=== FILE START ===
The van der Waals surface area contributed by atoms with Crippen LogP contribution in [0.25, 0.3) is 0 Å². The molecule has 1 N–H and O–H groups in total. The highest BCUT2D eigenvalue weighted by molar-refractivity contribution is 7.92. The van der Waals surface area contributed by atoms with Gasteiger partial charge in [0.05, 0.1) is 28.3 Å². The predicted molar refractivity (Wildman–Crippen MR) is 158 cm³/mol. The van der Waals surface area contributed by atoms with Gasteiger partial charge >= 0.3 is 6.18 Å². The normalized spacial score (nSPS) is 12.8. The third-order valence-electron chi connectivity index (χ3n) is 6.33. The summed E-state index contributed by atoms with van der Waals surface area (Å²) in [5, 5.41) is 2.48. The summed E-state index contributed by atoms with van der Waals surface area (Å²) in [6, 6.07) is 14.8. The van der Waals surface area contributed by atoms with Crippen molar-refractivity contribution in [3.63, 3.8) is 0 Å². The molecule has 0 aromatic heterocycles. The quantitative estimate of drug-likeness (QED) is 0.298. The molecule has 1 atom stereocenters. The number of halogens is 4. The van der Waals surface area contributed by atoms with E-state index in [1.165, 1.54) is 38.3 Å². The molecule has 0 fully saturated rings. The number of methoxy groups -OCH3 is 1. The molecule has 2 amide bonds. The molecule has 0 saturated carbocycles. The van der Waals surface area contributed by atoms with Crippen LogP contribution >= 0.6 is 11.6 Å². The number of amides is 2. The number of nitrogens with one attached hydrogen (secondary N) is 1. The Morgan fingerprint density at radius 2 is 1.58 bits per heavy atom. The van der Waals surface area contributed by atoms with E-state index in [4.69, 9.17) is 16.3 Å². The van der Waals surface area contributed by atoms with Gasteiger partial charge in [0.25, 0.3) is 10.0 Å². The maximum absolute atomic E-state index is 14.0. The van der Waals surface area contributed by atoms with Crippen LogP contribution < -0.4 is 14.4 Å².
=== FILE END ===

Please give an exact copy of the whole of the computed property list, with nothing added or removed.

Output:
The van der Waals surface area contributed by atoms with Crippen LogP contribution in [0.25, 0.3) is 0 Å². The molecule has 1 N–H and O–H groups in total. The highest BCUT2D eigenvalue weighted by molar-refractivity contribution is 7.92. The van der Waals surface area contributed by atoms with Gasteiger partial charge in [0.05, 0.1) is 28.3 Å². The predicted molar refractivity (Wildman–Crippen MR) is 158 cm³/mol. The van der Waals surface area contributed by atoms with Gasteiger partial charge >= 0.3 is 6.18 Å². The normalized spacial score (nSPS) is 12.8. The third-order valence-electron chi connectivity index (χ3n) is 6.33. The summed E-state index contributed by atoms with van der Waals surface area (Å²) in [5, 5.41) is 2.48. The summed E-state index contributed by atoms with van der Waals surface area (Å²) in [6, 6.07) is 14.8. The van der Waals surface area contributed by atoms with Crippen molar-refractivity contribution in [3.63, 3.8) is 0 Å². The molecule has 0 aromatic heterocycles. The quantitative estimate of drug-likeness (QED) is 0.298. The molecule has 1 atom stereocenters. The number of halogens is 4. The van der Waals surface area contributed by atoms with E-state index in [1.165, 1.54) is 38.3 Å². The molecule has 0 fully saturated rings. The number of methoxy groups -OCH3 is 1. The molecule has 2 amide bonds. The molecule has 0 saturated carbocycles. The van der Waals surface area contributed by atoms with Crippen LogP contribution >= 0.6 is 11.6 Å². The number of amides is 2. The number of nitrogens with one attached hydrogen (secondary N) is 1. The Morgan fingerprint density at radius 2 is 1.58 bits per heavy atom. The van der Waals surface area contributed by atoms with E-state index in [4.69, 9.17) is 16.3 Å². The van der Waals surface area contributed by atoms with Gasteiger partial charge in [0.25, 0.3) is 10.0 Å². The maximum absolute atomic E-state index is 14.0. The van der Waals surface area contributed by atoms with Crippen LogP contribution < -0.4 is 14.4 Å².